[Psalm 119:1-8]
The Rev. Dr. Robert S. Langworthy, preaching
February 16, 2020

“Happy are those…who walk in the law of the Lord. Happy are those who keep his decrees.”

Uplifted in heart and soul are those who live under the authority of God’s word – who study it and let it shape who they are and what they do. They are the blessed ones who enjoy gladness of heart and satisfaction of soul.

Thus, we’d do well to pray the words of this Psalm: “O that my ways may be steadfast in keeping your statutes!” For a lifestyle of obedience will give us a thousand reasons to praise and thank the Lord.

So what is our part in developing that lifestyle and thereby increasing our happiness? Let us consider three aspects of the contribution we are wise to make:

First, we can choose to acknowledge the divine authority behind the Bible and its law. We can hold on to the faith that its commandments come from God Himself.
One Sunday a first-grade girl was sitting next to her mother in worship. She looked over and noticed the open Bible lying on her lap. She studied it and asked, “Did God really write that?” “Yes,” her mother whispered back. The girl studied the Bible some more and then said in amazement, “Wow! God really has neat handwriting!”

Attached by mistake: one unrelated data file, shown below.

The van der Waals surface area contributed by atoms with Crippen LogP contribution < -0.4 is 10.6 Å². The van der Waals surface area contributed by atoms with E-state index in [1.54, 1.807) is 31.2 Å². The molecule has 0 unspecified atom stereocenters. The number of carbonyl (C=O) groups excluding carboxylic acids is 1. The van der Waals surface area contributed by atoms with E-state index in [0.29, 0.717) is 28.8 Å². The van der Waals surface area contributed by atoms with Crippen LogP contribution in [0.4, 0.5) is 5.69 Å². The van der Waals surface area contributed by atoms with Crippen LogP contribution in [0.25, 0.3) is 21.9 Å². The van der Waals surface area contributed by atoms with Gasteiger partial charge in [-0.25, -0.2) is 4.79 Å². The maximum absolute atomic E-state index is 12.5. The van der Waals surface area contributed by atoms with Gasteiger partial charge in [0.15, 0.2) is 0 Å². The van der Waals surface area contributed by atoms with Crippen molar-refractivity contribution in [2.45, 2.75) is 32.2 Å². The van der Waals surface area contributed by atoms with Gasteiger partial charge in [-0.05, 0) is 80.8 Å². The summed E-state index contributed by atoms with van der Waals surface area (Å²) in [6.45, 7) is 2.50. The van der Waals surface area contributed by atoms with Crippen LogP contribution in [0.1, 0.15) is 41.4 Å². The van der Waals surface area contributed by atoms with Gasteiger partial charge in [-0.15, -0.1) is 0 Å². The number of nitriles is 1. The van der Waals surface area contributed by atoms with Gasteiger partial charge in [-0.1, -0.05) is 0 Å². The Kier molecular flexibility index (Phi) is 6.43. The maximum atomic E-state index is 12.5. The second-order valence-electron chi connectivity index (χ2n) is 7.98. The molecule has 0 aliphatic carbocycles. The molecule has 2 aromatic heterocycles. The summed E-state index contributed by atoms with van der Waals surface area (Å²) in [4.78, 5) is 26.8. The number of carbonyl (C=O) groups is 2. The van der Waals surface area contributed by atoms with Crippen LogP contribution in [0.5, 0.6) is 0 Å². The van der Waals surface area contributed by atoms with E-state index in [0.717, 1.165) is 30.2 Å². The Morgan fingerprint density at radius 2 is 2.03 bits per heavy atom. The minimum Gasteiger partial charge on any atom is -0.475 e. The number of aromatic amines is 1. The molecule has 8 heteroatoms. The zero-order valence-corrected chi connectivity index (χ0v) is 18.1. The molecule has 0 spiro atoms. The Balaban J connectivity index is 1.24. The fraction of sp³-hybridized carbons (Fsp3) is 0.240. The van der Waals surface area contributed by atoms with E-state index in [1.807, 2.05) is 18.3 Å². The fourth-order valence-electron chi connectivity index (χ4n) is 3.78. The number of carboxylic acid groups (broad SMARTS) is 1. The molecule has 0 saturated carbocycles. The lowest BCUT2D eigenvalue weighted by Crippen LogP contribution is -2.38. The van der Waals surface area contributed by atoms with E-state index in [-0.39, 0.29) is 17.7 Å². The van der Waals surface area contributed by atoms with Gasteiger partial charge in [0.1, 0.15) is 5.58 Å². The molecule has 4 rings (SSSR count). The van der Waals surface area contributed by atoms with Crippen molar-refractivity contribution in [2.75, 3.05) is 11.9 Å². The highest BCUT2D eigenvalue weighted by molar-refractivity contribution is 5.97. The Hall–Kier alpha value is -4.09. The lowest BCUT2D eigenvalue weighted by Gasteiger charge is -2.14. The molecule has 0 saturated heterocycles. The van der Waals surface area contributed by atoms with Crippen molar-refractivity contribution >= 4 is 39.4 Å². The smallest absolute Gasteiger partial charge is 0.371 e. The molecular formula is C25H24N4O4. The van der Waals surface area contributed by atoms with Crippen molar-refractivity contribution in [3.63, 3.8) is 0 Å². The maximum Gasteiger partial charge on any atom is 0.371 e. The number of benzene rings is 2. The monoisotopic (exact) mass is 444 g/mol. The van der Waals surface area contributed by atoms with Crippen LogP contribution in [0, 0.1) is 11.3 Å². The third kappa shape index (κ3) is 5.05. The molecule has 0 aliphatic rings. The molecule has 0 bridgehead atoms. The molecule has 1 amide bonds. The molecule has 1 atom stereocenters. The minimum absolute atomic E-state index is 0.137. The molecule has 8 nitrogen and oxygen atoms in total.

It was good she realized that God is the ultimate author of Bible. It’ll be better still when she realizes that God wrote its commandments for our benefit and she submits to their authority for her conduct.

We become the happy ones who walk in the law of the Lord as we recognize that all those Do’s and Don’t’s are expressions of God’s love. The law of the Lord is like the manufacturer’s instruction manual in the glove compartment of our cars. Just as the manual tells us the Do’s and Don’t’s for maximizing the enjoyment of our car, so the Bible tells us the Do’s and Don’t’s for maximizing the enjoyment of our lives.

We act wisely when we choose to live under the authority of God’s word. Second, we act wisely when we own up to how much we need its guidance.

There is an old analogy of how we mere mortals come to understand who God is and what His will is. We are like blind people trying to understand an elephant by their sense of touch. One feels the side of the animal and thinks of it like a wall. Another grabs the elephant’s ear and thinks of it like a big fan. A third touches the tail and thinks of it like a rope. On it goes, each coming to understand some part of the elephant without any coming to understand the full complexity and glory of the animal.